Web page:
(d) removing the resulting copper-clad dielectric board from the press and separating it from the press plate; and
(e) returning the press plate to step (a) and repeating steps (a) to (d).
One or both of the surfaces of the press plate may be used.
In the preferred process the press plate is 1.5 to 3 mm thick and is made of stainless steel, titanium, or chromium-plated steel. The press plate is polished by an abrasive brush or spray to provide a uniform finish of a surface roughness not exceeding 0.2 μm (preferably 0.1 μm) centre line average (C.L.A.).
After polishing, all traces of abrasive and products of abrasion are removed by washing.
The polished press plate is immersed in a copper plating bath vertically disposed and parallel to a suitable anode where it is rendered cathodic. A current is applied so as to plate on the press plate a fine grain copper deposit substantially free of micro-pores. The so plated press plate is removed from the bath, washed, and placed in a strong copper sulphate bath, again vertically and parallel to an anode. By controlling the conditions in this bath a further copper layer is deposited in such a way as to cause a somewhat coarser crystalline layer to be deposited on the fine grain deposit already present.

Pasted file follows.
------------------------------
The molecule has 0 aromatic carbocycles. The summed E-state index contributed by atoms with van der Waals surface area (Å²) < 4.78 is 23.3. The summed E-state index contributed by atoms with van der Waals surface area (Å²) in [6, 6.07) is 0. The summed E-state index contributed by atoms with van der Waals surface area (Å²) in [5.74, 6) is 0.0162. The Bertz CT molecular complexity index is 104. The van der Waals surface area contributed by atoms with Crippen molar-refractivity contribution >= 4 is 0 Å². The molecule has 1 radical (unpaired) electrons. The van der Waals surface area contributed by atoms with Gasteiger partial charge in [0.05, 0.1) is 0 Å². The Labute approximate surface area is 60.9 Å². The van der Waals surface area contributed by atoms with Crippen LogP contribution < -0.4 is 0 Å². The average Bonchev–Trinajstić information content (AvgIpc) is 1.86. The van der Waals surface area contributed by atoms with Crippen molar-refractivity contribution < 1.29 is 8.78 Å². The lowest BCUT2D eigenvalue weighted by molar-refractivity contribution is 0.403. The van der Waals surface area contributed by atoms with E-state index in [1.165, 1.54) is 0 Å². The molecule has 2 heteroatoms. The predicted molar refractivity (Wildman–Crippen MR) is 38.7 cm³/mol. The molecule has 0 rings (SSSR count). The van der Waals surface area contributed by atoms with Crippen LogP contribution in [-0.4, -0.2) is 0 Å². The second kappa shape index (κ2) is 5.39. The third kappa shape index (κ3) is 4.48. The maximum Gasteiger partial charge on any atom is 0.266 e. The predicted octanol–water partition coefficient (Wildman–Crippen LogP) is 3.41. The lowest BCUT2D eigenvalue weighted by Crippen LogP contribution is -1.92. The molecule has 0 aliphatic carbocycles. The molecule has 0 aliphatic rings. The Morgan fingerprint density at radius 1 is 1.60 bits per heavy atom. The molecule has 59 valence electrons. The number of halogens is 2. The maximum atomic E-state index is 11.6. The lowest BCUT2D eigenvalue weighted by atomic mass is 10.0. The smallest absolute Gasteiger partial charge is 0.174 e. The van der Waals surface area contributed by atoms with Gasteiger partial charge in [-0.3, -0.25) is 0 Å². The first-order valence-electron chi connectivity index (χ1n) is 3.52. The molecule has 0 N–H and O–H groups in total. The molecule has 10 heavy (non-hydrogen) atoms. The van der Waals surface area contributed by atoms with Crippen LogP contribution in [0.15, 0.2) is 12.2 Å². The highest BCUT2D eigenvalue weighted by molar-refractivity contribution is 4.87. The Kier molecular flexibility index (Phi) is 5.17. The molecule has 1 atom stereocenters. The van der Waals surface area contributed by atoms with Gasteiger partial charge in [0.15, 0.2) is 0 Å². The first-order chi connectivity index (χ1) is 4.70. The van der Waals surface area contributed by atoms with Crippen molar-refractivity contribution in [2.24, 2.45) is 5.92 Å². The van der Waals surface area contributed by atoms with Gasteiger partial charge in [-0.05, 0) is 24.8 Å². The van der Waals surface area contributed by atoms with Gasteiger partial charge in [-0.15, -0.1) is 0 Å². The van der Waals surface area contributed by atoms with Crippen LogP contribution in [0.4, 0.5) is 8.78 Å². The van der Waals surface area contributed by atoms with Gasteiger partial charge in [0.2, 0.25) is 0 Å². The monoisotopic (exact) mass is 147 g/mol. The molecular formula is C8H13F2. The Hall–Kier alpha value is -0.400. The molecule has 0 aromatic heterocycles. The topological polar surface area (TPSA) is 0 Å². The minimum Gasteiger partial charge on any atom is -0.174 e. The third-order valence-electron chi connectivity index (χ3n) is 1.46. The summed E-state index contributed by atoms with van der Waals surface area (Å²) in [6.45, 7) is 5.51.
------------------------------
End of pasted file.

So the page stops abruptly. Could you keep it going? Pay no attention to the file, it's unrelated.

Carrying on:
Subsequent plating in further copper baths under controlled conditions can be carried out to create a microcrystalline dendritic structure which has a high surface area suitable for bonding to typical dielectric base materials. When the plating sequence is complete the copper plated press plate is washed, passivated in weak chromic acid, washed again, and dried.